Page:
Can tolerance help people and wildlife coexist?

Dr Keziah Nuttall, Born Free’s Conservation Manager, considers how tolerance and acceptance of wildlife can help people and wild animals to coexist.

A pine Marten standing on a wooden platform

A wild pine marten

Keziah recently completed her PhD on the recovery of native predators in the UK – focusing on the interactions between people and pine martens. Her fascinating research investigated people’s views and experience of predators and the factors influencing the recovery of pine marten across the UK. Keziah reflects on what she learnt through her research on people’s tolerance to the negative impacts of wildlife, and the actions Born Free is taking to help promote coexistence with wildlife globally. 

Dr Keziah Nuttall

People and wildlife have lived together in ecosystems throughout our evolutionary history, with intriguing and often complex relationships. As you can imagine, carnivores killing or injuring livestock is often a topic at the centre of debates and conflict. Increasing competition between people and various species over resources such as water, food, and space is also a contentious issue. The danger some wild animals can pose to people’s safety can be significant and challenging to overcome. Globally, the burden of ‘human-wildlife conflict’ is often felt most in areas where people have lower incomes, limited access to livelihood opportunities, and are dealing with extreme climate such as drought.

How can we achieve coexistence, a situation where wildlife and people are able to successfully and continually adapt to living alongside one another? How can we ensure the survival of wild species, meet human wellbeing needs and reduce impacts on livelihoods and safety, so people are able to tolerate and accept wildlife?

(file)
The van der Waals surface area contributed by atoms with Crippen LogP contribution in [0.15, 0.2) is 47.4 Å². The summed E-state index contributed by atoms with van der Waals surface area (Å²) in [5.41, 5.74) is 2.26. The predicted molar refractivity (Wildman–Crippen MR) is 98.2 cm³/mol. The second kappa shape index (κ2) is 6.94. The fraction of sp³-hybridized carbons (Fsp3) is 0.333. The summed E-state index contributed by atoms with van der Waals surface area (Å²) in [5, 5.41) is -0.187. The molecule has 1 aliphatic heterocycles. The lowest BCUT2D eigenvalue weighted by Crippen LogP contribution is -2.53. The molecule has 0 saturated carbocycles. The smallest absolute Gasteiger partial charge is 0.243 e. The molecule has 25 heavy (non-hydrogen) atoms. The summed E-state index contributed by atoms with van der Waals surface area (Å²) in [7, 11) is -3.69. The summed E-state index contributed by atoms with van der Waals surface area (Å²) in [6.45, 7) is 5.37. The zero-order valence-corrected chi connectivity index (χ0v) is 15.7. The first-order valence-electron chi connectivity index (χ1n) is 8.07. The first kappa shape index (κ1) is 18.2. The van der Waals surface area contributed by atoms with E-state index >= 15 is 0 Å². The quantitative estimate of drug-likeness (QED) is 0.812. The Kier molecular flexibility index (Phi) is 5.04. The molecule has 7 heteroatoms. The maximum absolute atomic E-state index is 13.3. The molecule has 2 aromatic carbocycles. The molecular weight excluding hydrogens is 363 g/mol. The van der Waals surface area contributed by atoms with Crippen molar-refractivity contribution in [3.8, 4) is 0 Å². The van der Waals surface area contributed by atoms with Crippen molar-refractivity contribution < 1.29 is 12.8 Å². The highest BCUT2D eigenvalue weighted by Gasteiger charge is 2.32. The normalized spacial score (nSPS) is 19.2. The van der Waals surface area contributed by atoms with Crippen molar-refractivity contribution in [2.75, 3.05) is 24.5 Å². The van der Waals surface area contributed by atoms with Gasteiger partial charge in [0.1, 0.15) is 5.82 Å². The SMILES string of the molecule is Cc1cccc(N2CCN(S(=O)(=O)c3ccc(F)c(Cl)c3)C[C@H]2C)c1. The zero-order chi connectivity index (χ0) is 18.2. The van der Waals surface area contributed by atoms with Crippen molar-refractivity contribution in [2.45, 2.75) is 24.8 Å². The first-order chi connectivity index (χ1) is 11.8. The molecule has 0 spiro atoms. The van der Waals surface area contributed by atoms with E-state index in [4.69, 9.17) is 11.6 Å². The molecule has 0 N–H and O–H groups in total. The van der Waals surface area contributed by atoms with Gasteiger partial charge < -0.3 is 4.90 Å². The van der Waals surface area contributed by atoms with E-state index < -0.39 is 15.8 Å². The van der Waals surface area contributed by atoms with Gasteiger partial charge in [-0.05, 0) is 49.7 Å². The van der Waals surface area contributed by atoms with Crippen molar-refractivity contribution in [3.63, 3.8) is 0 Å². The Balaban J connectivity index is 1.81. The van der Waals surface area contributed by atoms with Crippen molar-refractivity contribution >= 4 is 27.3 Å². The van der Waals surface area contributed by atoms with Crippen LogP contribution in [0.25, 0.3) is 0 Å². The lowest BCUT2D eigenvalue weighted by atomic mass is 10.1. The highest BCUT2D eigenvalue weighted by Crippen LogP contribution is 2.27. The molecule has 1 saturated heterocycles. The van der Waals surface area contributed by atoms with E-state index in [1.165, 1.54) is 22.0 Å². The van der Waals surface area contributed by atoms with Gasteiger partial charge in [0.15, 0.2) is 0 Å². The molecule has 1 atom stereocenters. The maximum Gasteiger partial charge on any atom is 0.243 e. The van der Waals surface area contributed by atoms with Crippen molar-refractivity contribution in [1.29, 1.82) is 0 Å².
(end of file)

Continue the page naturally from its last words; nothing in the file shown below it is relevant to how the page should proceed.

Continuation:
To achieve coexistence between people and wildlife, increasing tolerance of the impacts of wildlife is a critical component. But, what exactly is ‘tolerance’ to wildlife? Is it a willingness or ability to accept the costs or perceived costs of living alongside a species, such as losing income when livestock are killed by a predator? And can someone accept these impacts when it is a species they dislike? Interestingly, from my research on recovering predators in the UK, including three mustelids (pine marten, polecat and otter) and three raptor species (golden eagle, red kite and common buzzard), we found that people rarely accepted the impacts of a species they had a negative attitude towards. 

Scientists and conservationists are still working out the exact definition of tolerance and our understanding of what tolerance to wildlife means to the people involved. Although the direct financial cost of losing livestock can be important, research is exploring other factors that can strongly influence people’s attitudes and tolerance to a species and its impacts. For example, tolerance can be influenced by how beneficial a person thinks a species is, or their previous experiences (either positive or negative) with a species. A person’s interests, values and beliefs concerning wildlife and wildlife management can also strongly shape our tolerance of a species and its impacts. In certain situations, culture is also an important driver of tolerance. Often, deep social tensions between communities, organisations, and governments, relating to power, equity, and justice, can play a major role in shaping conflicts about interactions between people and wildlife.